Part of the overall problem with this debate is that "Bachelor's Degree" means different things to different people, but everyone in the corporate HR world wants to require one for job candidates at a professional level.
For some people, having a degree should mean that you have a well-rounded view of the world because professors have verified that you have been exposed to a diverse array of subjects and studies. For others, having a degree is supposed to indicate a devotion and thorough understanding of the technical aspects of your chosen vocation, also verified by the staff of the educational institution you attended.
Unfortunately, there's no standard applied to the "Bachelor's required" rider on a job listing. I have been to job interviews where holding a degree is the first step in proving that you can do the job they're asking and the interview is where you prove you're a valid human being who can get along with others and finish what you start. I've then turned around and had an interview for the same position at a different company only to find out that I had to go through a whole array of technical screening because the hiring manager considers a degree to merely mean you can finish what you start, and gives it no credibility whatsoever on your ability to do what you're being hired to do.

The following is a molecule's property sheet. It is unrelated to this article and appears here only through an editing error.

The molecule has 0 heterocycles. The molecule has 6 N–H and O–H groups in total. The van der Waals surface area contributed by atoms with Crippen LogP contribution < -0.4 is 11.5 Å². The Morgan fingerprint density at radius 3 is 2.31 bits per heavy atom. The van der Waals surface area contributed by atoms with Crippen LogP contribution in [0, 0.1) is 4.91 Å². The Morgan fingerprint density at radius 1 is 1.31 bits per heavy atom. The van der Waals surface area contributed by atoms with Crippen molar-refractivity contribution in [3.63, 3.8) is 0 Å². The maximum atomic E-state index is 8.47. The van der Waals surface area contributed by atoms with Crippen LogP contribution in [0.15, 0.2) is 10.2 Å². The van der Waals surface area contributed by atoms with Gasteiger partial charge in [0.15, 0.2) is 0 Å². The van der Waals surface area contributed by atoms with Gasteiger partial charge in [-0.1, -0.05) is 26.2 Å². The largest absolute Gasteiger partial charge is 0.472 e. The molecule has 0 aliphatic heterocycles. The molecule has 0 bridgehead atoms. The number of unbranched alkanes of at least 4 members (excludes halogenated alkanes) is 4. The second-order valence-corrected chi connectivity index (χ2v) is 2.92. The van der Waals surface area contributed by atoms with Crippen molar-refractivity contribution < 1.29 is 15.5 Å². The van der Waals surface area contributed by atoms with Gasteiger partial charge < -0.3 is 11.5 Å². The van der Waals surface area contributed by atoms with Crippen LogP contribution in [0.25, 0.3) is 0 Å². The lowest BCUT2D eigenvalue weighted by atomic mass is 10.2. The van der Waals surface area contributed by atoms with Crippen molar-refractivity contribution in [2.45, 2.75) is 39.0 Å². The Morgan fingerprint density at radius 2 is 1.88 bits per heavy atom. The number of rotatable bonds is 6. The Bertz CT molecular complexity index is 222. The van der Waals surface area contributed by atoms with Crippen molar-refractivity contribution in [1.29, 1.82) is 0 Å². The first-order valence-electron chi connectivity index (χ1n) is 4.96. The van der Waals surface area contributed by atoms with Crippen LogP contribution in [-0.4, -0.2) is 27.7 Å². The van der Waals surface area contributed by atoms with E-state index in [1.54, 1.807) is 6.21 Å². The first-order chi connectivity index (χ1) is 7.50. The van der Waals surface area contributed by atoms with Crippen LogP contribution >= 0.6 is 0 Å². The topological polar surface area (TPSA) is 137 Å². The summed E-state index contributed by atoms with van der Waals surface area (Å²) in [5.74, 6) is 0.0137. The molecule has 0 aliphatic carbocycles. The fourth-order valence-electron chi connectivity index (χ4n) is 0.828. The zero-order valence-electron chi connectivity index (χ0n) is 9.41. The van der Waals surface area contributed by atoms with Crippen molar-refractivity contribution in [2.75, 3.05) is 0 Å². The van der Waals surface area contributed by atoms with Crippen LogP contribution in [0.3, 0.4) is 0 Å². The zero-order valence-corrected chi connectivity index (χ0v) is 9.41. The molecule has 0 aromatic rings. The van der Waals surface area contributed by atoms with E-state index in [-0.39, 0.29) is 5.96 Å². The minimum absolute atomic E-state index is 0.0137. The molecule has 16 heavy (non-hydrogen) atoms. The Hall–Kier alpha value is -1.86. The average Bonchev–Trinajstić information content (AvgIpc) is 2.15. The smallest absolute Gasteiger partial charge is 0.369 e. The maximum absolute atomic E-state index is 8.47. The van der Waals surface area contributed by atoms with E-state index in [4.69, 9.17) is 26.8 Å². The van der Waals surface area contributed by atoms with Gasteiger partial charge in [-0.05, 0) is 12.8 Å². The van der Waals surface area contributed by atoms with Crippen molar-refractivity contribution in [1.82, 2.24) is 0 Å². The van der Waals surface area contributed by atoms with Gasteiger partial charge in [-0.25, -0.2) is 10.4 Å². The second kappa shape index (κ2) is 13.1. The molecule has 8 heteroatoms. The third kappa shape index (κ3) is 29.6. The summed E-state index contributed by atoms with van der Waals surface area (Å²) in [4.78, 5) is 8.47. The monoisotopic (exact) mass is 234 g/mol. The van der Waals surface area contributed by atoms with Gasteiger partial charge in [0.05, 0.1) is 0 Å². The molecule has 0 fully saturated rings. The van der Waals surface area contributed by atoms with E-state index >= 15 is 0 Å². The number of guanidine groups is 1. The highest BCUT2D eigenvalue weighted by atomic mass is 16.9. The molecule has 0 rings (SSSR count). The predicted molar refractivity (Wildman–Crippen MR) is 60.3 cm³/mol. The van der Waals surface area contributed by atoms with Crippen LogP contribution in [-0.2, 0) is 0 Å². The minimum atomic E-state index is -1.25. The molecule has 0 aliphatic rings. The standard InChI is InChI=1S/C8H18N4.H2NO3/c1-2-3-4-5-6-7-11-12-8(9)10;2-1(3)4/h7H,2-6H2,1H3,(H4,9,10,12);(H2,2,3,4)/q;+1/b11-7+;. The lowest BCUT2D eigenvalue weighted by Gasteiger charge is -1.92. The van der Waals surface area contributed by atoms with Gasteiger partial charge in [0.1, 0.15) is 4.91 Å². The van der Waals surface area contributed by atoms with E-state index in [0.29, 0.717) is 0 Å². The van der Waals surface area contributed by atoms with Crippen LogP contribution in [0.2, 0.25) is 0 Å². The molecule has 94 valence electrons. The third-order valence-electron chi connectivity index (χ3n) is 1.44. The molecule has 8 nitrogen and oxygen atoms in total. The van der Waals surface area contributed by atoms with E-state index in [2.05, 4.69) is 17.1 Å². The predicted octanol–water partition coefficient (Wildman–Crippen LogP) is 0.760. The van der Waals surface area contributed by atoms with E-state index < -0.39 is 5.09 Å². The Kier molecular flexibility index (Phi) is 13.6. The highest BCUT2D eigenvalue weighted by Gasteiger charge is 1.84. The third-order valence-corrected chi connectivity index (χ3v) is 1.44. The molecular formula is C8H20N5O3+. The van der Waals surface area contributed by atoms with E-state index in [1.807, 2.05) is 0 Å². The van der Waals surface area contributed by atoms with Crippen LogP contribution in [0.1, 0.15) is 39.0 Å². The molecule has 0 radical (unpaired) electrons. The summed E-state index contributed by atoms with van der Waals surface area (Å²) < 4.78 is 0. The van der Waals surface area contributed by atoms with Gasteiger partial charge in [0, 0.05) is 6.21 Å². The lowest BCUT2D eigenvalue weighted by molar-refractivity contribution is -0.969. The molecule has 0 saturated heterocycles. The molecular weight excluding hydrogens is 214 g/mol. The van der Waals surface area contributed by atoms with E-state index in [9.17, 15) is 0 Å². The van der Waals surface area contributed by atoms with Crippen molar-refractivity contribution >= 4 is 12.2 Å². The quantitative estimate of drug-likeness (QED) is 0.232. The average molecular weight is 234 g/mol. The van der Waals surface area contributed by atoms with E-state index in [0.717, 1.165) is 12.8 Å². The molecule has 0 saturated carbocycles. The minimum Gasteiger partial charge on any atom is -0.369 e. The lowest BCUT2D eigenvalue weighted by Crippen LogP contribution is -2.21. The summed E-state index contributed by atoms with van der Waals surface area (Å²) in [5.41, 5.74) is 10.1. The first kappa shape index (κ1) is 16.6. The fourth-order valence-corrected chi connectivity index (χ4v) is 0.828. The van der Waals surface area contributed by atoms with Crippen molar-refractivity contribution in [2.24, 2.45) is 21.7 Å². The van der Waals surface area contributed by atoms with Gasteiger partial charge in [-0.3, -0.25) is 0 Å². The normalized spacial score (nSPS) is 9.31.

My personal opinion is that the USA -- because that's where I live and work, and therefore I know very little about the situation elsewhere -- needs a differentiation between types of degrees. There should be a general, "I can learn in a structured environment and finish what I start" degree (which, incidentally, is what I always assumed a BA was supposed to be), and then a second, equally valid degree which says only that you have studied your field and proven your ability to perform it at a professional level. Speaking as someone who has had to perform job interviews for a technical field, I know it would make my life a lot easier when we've got positions to fill.